Tetanus does not spread between people, but it is easily contracted if you have not been vaccinated.

This disease is characterized by painful muscle spasms which start in the jaw and eventually permeate the body.

They can become so severe that they result in broken bones and difficulty breathing.

In fact, tetanus is so deadly that 20 percent of the people who contract it will not survive.

Diphtheria is an infection that spreads between people through coughs and sneezes, though a very small percentage of the population may contract the infection if they have open sores and touch contaminated surfaces.

This disease was much more prevalent in the 1920s, but modern medicine has decreased the number of yearly occurrences by 99.9 percent.

It is important to receive a vaccine for diphtheria because it may cause paralysis, pneumonia, lung failure and even death in senior citizens.

Whooping cough, which is one of the more common diseases in the U.S., is also known as pertussis.

Whooping cough is highly contagious and caused by bacteria. It usually results in uncontrollable and violent coughing fits and begins with the symptoms of a cold.

It is particularly deadly because it may cause pneumonia and even convulsions if left untreated.

Why it is Important to Get the Shingles Vaccine

If you are an elderly adult and have not had the shingles vaccine, it is highly recommended that you get it as soon as possible.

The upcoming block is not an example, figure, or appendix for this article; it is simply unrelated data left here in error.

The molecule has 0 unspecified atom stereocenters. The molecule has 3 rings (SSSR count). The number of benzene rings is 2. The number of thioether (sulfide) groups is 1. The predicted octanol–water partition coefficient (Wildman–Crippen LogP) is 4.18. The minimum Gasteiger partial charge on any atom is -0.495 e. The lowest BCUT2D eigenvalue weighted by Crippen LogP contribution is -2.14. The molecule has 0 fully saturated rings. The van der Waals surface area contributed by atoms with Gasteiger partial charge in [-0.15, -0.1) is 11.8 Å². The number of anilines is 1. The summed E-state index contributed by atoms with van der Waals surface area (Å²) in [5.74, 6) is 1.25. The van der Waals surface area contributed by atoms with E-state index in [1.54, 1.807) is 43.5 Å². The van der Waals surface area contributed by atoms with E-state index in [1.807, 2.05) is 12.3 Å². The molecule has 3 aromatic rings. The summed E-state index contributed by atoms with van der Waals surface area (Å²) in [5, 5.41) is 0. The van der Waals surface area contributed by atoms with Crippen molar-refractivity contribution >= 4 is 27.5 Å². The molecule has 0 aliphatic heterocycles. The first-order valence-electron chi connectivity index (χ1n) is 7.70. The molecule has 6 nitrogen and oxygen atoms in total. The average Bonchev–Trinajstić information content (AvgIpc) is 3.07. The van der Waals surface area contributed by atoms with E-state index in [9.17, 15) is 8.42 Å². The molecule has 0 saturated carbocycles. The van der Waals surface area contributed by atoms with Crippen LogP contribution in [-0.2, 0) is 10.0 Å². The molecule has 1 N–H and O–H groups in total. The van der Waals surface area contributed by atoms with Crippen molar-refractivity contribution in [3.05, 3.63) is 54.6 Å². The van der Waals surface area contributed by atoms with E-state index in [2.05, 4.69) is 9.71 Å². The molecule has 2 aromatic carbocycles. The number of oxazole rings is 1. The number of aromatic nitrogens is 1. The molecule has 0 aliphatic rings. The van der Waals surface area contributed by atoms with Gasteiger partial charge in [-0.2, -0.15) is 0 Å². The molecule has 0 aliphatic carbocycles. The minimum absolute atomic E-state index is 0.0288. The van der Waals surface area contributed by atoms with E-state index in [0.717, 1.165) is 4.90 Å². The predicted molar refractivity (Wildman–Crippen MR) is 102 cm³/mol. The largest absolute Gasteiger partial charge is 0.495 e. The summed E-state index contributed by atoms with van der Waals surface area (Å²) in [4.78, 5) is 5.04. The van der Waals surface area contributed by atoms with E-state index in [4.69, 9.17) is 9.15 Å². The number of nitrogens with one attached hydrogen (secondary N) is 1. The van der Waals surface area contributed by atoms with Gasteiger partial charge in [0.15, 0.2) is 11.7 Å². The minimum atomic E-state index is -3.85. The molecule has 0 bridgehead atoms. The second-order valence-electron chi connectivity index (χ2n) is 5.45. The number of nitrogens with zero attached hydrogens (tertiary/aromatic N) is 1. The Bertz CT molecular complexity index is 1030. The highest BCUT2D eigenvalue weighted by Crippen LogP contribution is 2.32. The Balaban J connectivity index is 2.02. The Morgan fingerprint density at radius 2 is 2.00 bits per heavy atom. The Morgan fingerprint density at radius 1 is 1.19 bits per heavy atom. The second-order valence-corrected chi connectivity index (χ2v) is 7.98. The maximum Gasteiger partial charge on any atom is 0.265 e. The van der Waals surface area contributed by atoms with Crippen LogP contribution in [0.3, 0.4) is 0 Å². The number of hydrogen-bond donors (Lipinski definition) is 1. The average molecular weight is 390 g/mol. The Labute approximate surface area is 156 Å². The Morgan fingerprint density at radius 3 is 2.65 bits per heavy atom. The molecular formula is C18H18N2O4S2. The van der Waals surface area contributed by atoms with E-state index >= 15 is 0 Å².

Approximately one out of every three people will contract shingles, and your chances of developing the disease will increase as you age.

Symptoms of the disease include painful blisters and rashes, which may even lead to postherpetic neuralgia.

Postherpetic neuralgia causes burning pain that can last far longer than the rashes or blisters.

Though there is still a small chance that you may contract shingles even if you have the shot, the vaccine is currently 90 percent effective.

About the Pneumonia Vaccine

While some strains of pneumonia are not life-threatening, others may cause severe complications, especially if you are 65 years of age or older.

Pneumonia is highly contagious and may result in lung infections, brain infections, spinal cord infections and blood infections, all of which require hospitalization.

If you receive two doses of the vaccine, you are normally protected for life.

About the Meningococcal Vaccine

The meningococcal vaccine protects against meningococcal meningitis, which is a very rare but often fatal bacterial infection.

The infection results in inflammation to the membranes in your brain and spinal cord, which may make it difficult for you to move certain parts of your body.

If you suspect that you have the disease, you must act quickly. The contraction of meningitis may result in death in only a few hours.

As a result, it is important to protect yourself from meningococcal bacteria by getting vaccinated.

What vaccines are recommended if you have not already received them?

If you did not receive certain vaccines as a child, teenager or young adult, the CDC recommends that you get them immediately.

This includes vaccines for MMR, or measles, mumps and rubella, human papillomavirus (HPV), chickenpox, Hepatitis A and B and HIB, or Haemophilus influenza.